European data classification vendor targets U.S. Windows server market

Dataglobal's classification engine offers a way to index Microsoft SharePoint data

Dataglobal, a vendor of data classification software based in Germany, has integrated its product with Windows Server 2008 R2 File Classification Infrastructure (FCI) and is targeting the U.S. market with its data archiving platform which is able to index files and then set up archival or deletion policies.

Focused primarily on the e-mail archiving marketplace, Dataglobal also announced the completion of its acquisition of fellow German data archiving vendor Inboxx.

Bernd Hoeck, vice president of marketing for Dataglobal, said the company has tightly integrated its data classification engine with Inboxx's unified archiving product, enabling it to expand the types of file data it can manipulate for deletion and storage capacity reclamation, eDiscovery or internal auditing purposes.

Dataglobal's dg suite offers data center administrators a method by which they can classify all types of unstructured data, ranging from Microsoft SharePoint files to e-mail, and index them.

Once the data is indexed, the software allows for automated policies to be set up to mark files for deletion or archival, or to set up chargeback policies for business units or perform eDiscovery for regulatory or internal auditing purposes.

"SharePoint's a huge area of concern to IT operations and Dataglobal has a really unique way to get control of that data because they have the classification piece, and you can set rules and policies within their platform," said Michael Peterson, President and Senior Analyst at Strategic Research Corp.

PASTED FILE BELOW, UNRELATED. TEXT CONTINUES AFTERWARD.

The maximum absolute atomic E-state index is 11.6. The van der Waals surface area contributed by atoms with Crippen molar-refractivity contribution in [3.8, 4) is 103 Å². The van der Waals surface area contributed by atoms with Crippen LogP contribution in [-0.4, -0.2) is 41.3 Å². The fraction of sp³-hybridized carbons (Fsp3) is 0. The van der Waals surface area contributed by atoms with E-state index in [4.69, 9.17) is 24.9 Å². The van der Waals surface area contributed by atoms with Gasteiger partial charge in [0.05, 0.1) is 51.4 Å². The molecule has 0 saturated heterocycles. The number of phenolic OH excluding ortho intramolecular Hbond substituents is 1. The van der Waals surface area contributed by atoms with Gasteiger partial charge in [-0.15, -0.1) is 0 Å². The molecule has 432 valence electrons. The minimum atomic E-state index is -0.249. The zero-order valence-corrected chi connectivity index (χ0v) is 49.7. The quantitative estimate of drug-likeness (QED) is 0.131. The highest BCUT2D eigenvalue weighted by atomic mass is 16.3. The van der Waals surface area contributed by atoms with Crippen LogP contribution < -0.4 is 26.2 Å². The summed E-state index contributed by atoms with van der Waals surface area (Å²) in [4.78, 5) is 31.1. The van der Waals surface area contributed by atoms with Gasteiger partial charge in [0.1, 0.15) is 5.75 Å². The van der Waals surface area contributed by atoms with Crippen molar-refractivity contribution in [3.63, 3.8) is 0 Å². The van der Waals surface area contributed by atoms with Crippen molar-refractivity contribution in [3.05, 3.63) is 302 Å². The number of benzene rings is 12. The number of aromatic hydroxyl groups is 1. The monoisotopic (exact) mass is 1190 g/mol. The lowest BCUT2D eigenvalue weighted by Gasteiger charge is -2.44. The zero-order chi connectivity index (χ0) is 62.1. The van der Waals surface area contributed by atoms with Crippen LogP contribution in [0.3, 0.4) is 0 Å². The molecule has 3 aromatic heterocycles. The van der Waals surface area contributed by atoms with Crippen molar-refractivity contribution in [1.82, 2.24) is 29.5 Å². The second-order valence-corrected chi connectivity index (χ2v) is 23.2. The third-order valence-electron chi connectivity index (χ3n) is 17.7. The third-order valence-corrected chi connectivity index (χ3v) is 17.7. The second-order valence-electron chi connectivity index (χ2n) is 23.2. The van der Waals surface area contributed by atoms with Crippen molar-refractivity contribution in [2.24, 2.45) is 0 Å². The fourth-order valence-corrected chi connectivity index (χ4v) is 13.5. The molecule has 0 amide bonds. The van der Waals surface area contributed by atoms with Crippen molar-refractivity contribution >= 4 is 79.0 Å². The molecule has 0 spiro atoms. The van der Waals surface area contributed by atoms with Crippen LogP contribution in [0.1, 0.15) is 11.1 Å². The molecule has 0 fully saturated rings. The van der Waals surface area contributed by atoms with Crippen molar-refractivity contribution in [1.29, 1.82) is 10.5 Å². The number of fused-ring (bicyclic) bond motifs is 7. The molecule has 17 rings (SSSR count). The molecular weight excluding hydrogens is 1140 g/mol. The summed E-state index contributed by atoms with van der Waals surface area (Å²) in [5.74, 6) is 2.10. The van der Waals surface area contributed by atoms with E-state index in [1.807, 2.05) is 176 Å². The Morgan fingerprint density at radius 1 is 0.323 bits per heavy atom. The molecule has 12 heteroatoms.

Unlike storage resource management (SRM) software of the past, which only reported on storage assets but did nothing to index the data for later use, Dataglobal's dg software suite is able to store metadata with the files and then use policies to manipulate the data.

"It's this ability to act on the analysis and ... that's all they've provided," Peterson said.

Dataglobal's dg suite has the ability to scan over half a billion data files per hour, said Hoeck. That speed enables administrators to regularly analyze the composition of their data storage.

The company has also qualified its software for use with the Electronic Discovery Reference Model 2.0, which offers standardized steps to break down electronic discovery into component steps.

"Unstructured content makes up 80% of the data in today's organizations, and it is the most difficult data to manage and leverage because it is stored across multiple systems such as content management, email and file systems with zero visibility into what it is," said Wolfgang Munz, CEO of Dataglobal.

Munz said the lack of insight into unstructured data in organizations results in not knowing what is or isn't valuable data.

"Using FCI with Dataglobal dg suite enables application and platform independent file classification to be extended to an entire enterprise, ensuring that the right data is maintained on the appropriate storage infrastructure commensurate with its priority to the business, delivering significant cost savings and capacity management capabilities to large enterprises," he said.

Dataglobal's dg suite can be installed on application servers in about half a day, Munz said, which will minimize operational interruptions and it requires no server reboots during the process.

Typical workloads performed by the dg suite include the archiving of e-mails, documents, files, records and ERP data, file servers and sharepoint-objects, as well as voice-recordings.

Dataglobal, which was founded in 1992, has installed its software in 1,800 user facilities in more than 40 countries, Hoeck said.

Its software classifies and categorizes files based on metadata and content, which creates an object-based storage model. That allows the product to define and manage classification and automate actions based on policies.

The software also allows administrators to generate reports about the types of information stored in the enterprise.

"File analysis and classification data must be stored with the object to be effective," Hoeck said. "Analysis is useless if can't be automatically triggered."

Lucas Mearian covers storage, disaster recovery and business continuity, financial services infrastructure and health care IT for Computerworld. Follow Lucas on Twitter at  @lucasmearian or subscribe to Lucas's RSS feed . His e-mail address is

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